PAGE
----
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Homeowners living in San Francisco’s sinking and leaning Millennium Tower have presented a $100 million plan to fix the problem that’s plagued the city’s tallest residential tower for nearly a decade.
The 58-story skyscraper sits on a 10-foot-thick concrete mat foundation held in place by 950 reinforced concrete piles, which are driven deep into the ground. Since its opening in 2009, the building has sunk 18 inches, leans 14 inches to the west and 6 inches to the north — leading residents to worry about its safety, particularly in an earthquake-prone city like San Francisco. It’s become known as the city’s Leaning Tower of Pisa.
The Millennium Tower Homeowner’s Association and Mission Street Development agreed to a plan to retrofit the foundation with new concrete piles, hoping to stop the sinking and reverse the tilt. The plan, though, submitted Tuesday, needs approval from both the city and county of San Francisco.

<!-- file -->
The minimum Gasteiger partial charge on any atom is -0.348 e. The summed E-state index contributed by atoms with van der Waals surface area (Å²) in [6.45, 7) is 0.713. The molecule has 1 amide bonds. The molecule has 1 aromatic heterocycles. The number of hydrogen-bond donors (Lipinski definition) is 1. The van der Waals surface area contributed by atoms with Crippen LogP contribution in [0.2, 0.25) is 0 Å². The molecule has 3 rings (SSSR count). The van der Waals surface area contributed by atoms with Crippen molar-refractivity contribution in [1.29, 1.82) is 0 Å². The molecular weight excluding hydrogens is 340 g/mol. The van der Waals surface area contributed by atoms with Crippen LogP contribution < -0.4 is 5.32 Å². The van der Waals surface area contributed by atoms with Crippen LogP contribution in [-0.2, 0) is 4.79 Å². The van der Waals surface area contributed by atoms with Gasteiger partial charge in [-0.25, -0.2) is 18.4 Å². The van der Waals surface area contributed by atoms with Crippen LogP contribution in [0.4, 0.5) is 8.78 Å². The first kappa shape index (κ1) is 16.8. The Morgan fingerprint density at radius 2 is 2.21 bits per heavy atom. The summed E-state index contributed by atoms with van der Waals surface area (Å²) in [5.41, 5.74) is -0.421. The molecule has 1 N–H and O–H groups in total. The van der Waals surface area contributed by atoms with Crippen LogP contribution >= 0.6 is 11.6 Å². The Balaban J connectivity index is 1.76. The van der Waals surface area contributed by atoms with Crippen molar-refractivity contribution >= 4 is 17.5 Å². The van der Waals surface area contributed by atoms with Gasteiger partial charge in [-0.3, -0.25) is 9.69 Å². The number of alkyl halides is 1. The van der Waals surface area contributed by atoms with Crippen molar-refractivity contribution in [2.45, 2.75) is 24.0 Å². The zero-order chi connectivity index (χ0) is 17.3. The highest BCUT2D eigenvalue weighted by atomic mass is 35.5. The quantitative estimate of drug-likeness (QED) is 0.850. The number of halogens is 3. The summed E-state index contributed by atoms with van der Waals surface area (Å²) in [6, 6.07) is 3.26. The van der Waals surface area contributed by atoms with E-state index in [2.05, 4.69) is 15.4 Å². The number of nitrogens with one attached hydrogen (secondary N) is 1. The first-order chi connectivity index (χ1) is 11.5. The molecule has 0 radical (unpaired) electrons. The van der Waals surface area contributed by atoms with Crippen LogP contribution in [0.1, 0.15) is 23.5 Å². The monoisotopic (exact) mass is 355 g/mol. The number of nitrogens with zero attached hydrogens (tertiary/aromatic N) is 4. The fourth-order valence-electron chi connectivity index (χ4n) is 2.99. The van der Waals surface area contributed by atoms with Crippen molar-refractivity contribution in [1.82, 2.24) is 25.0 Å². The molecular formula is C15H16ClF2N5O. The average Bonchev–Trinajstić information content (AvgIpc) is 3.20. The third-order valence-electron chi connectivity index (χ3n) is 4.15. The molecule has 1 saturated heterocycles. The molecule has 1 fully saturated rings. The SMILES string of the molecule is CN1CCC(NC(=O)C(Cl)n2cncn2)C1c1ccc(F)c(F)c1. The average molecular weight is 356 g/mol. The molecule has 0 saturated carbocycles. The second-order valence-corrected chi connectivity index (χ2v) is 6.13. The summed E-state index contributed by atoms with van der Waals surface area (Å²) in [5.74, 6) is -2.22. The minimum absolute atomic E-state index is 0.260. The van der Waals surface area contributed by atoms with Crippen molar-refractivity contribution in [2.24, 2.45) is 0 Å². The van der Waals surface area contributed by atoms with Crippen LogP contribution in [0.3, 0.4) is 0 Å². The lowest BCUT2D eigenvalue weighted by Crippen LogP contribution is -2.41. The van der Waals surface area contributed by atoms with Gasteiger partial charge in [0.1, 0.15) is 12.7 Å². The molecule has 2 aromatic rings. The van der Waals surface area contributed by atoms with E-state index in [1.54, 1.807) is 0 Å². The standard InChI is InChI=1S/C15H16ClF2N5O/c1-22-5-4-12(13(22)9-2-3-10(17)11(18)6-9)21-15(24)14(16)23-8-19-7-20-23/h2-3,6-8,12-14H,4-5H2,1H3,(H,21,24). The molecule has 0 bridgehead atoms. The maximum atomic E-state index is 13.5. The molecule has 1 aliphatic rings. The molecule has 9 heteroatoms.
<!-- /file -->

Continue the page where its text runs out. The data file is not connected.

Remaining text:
“Today we submitted … a permit application that outlines the plans for what we’ve called the ‘Perimeter Pile Upgrade’ to install 52 concrete piles that are going to transfer a portion of the building’s weight from its existing foundation system to bedrock which is 250 feet below,” homeowner’s association spokesman Doug Elmets told UPI Tuesday.
If approved, contractors will install 22 new perimeter piles along Mission Street and 30 along Fremont Street, each measuring 24 inches in diameter and weighing 140,000 pounds. The engineers who designed the plan said the new reinforcement on the north and west sides of the tower will keep it from sinking too far and straighten the tilt.
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